Monday, March 24, 2008

Obama Gets It

Previously, I presented the argument that improving national security and defeating terrorism requires reducing the demand for terrorism and the supply of terrorists. This detailed look at Obama's foreign policy suggests that he understands this fundamental point:

This ability to see the world from different perspectives informs what the Obama team hopes will replace the Iraq War mind-set: something they call dignity promotion. "I don't think anyone in the foreign-policy community has as much an appreciation of the value of dignity as Obama does," says Samantha Power, a former key aide and author of the groundbreaking study of U.S. foreign policy and genocide, A Problem From Hell. "Dignity is a way to unite a lot of different strands [of foreign-policy thinking]," she says. "If you start with that, it explains why it's not enough to spend $3 billion on refugee camps in Darfur, because the way those people are living is not the way they want to live. It's not a human way to live. It's graceless -- an affront to your sense of dignity."

During Bush's second term, a strange disconnect has arisen in liberal foreign-policy circles in response to the president's so-called "freedom agenda." Some liberals, like Matthew Yglesias in his book Heads In The Sand, note the insincerity of the administration's stated goal of exporting democracy. Bush, they observe, only targets for democratization countries that challenge American hegemony. Other liberal foreign-policy types, such as Thomas Carothers and Marina Ottaway of the Carnegie Endowment for International Peace, insist the administration is sincere but too focused on elections without supporting the civil-society institutions that sustain democracy. Still others, like Kenneth Roth of Human Rights Watch, contend that a focus on democracy in the developing world without privileging the protection of civil and political rights is a recipe for a dangerous illiberalism.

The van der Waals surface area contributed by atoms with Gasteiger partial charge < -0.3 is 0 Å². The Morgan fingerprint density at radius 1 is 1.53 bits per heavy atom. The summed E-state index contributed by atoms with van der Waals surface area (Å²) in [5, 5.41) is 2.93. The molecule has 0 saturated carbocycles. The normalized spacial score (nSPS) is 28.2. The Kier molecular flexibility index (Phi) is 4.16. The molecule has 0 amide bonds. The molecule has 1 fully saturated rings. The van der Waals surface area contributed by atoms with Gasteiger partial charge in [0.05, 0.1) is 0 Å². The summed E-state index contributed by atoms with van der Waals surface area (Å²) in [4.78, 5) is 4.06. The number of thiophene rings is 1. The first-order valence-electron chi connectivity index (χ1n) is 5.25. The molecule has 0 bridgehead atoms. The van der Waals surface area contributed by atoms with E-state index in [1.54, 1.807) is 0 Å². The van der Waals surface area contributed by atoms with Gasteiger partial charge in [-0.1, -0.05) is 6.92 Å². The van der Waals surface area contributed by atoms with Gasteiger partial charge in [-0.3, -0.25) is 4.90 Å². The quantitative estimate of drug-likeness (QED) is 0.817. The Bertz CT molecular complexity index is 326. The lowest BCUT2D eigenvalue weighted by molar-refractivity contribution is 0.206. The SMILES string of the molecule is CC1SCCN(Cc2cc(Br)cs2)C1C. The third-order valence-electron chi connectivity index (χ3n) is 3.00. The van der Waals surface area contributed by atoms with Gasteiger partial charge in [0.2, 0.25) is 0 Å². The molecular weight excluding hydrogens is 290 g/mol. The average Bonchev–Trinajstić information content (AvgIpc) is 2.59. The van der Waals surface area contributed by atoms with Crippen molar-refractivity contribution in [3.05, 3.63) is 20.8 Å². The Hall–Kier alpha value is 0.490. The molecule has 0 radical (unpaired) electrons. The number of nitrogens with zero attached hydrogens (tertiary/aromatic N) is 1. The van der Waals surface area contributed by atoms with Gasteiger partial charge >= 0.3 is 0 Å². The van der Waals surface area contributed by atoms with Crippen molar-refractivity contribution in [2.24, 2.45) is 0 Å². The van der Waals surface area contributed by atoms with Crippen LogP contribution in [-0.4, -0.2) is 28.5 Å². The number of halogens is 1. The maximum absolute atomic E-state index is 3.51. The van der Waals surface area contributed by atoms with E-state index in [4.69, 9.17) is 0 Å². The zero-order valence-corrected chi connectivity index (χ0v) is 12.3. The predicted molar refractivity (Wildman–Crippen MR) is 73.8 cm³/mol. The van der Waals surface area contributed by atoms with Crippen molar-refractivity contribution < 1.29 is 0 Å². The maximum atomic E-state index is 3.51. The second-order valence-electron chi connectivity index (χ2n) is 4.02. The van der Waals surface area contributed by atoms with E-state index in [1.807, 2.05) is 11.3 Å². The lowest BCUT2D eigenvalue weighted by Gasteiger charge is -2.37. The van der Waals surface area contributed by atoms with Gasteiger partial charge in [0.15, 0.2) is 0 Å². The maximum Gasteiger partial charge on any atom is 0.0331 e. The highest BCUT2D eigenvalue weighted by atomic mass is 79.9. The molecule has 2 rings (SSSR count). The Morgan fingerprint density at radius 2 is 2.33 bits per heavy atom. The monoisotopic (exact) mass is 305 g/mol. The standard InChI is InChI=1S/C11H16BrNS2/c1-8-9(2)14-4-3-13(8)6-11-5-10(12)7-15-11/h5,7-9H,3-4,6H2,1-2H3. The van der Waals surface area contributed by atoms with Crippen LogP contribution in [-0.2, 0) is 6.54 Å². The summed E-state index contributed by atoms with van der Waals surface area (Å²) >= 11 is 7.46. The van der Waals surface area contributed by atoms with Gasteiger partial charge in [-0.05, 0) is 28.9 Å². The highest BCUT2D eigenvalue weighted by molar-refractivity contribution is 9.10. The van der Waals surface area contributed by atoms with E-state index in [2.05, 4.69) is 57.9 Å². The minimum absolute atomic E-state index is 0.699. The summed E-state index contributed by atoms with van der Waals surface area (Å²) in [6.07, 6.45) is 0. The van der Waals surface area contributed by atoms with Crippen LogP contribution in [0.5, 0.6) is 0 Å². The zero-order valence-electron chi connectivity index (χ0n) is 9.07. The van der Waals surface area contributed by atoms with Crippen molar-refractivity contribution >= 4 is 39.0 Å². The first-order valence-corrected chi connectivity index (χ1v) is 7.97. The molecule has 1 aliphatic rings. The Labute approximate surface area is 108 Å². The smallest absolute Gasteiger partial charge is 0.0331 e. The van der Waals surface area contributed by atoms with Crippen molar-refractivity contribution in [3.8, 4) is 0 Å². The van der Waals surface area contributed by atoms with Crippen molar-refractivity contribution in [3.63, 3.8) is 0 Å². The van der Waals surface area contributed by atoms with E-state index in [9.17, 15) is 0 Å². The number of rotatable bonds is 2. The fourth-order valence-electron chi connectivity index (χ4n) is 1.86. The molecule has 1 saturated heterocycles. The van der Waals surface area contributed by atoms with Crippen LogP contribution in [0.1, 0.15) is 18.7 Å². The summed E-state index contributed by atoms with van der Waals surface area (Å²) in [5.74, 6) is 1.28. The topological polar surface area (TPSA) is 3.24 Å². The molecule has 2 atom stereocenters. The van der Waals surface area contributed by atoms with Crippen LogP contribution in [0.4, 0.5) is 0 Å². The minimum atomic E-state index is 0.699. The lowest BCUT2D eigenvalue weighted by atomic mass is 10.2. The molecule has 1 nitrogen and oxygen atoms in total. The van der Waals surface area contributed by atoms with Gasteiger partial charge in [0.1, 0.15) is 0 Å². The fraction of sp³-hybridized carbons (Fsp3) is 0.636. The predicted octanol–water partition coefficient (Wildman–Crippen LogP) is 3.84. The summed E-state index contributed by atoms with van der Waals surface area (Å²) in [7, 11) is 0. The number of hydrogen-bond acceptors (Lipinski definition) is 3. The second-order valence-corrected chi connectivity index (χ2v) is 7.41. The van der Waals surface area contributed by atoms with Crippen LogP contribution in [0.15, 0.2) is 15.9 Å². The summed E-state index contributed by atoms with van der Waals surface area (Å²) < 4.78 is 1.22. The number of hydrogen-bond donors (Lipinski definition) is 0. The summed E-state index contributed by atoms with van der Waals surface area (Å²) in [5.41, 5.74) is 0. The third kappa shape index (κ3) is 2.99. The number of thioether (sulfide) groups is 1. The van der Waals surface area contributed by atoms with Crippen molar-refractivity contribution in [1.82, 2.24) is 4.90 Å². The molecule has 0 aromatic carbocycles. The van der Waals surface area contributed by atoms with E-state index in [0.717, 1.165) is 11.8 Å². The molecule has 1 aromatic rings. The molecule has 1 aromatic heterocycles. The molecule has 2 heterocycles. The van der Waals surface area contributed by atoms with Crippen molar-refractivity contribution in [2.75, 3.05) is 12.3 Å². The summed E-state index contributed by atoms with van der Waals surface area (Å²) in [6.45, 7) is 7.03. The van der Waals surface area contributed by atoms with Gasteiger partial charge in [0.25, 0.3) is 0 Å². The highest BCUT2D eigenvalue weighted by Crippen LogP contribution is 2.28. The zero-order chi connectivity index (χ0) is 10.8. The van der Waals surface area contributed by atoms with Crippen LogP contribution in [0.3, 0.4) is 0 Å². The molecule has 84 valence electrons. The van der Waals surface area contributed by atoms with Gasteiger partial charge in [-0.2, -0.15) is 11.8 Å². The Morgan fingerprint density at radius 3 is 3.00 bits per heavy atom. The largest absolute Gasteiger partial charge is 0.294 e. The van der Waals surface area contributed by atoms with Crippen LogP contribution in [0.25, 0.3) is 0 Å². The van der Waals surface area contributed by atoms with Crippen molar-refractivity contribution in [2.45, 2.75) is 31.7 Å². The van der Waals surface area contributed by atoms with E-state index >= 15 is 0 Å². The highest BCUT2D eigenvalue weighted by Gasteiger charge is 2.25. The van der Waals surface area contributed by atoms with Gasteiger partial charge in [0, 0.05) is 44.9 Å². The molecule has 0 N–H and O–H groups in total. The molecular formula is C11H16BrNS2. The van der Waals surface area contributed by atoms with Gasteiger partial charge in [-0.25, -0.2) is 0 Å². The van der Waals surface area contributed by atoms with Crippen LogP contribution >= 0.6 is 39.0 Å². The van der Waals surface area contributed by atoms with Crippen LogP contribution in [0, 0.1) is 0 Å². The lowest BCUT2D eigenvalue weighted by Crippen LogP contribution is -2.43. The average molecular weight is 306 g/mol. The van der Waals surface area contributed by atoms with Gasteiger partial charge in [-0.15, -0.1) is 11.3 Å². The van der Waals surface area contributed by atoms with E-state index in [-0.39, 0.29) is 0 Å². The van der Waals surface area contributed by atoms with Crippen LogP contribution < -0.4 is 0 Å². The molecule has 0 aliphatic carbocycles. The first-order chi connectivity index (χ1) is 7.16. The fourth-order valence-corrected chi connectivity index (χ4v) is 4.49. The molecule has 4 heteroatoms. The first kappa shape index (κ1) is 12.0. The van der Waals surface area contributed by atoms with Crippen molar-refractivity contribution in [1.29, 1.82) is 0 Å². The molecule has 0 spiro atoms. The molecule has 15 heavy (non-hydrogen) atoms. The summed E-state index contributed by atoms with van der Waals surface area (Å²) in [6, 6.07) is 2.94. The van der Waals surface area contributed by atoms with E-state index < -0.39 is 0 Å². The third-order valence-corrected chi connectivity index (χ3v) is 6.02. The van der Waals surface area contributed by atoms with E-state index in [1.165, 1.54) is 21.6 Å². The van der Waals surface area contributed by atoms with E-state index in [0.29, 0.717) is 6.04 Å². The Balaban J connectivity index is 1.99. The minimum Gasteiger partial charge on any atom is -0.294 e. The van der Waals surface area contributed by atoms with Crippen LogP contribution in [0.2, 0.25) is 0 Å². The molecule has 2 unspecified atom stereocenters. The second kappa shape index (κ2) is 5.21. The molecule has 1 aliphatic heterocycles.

What's typically neglected in these arguments is the simple insight that democracy does not fill stomachs, alleviate malaria, or protect neighborhoods from marauding bands of militiamen. Democracy, in other words, is valuable to people insofar as it allows them first to meet their basic needs. It is much harder to provide that sense of dignity than to hold an election in Baghdad or Gaza and declare oneself shocked when illiberal forces triumph. "Look at why the baddies win these elections," Power says. "It's because [populations are] living in climates of fear." U.S. policy, she continues, should be "about meeting people where they're at. Their fears of going hungry, or of the thug on the street. That's the swamp that needs draining. If we're to compete with extremism, we have to be able to provide these things that we're not [providing]."

This is why, Obama's advisers argue, national security depends in large part on dignity promotion. Without it, the U.S. will never be able to destroy al-Qaeda. Extremists will forever be able to demagogue conditions of misery, making continued U.S. involvement in asymmetric warfare an increasingly counterproductive exercise -- because killing one terrorist creates five more in his place. "It's about attacking pools of potential terrorism around the globe," Gration says. "Look at Africa, with 900 million people, half of whom are under 18. I'm concerned that unless you start creating jobs and livelihoods we will have real big problems on our hands in ten to fifteen years."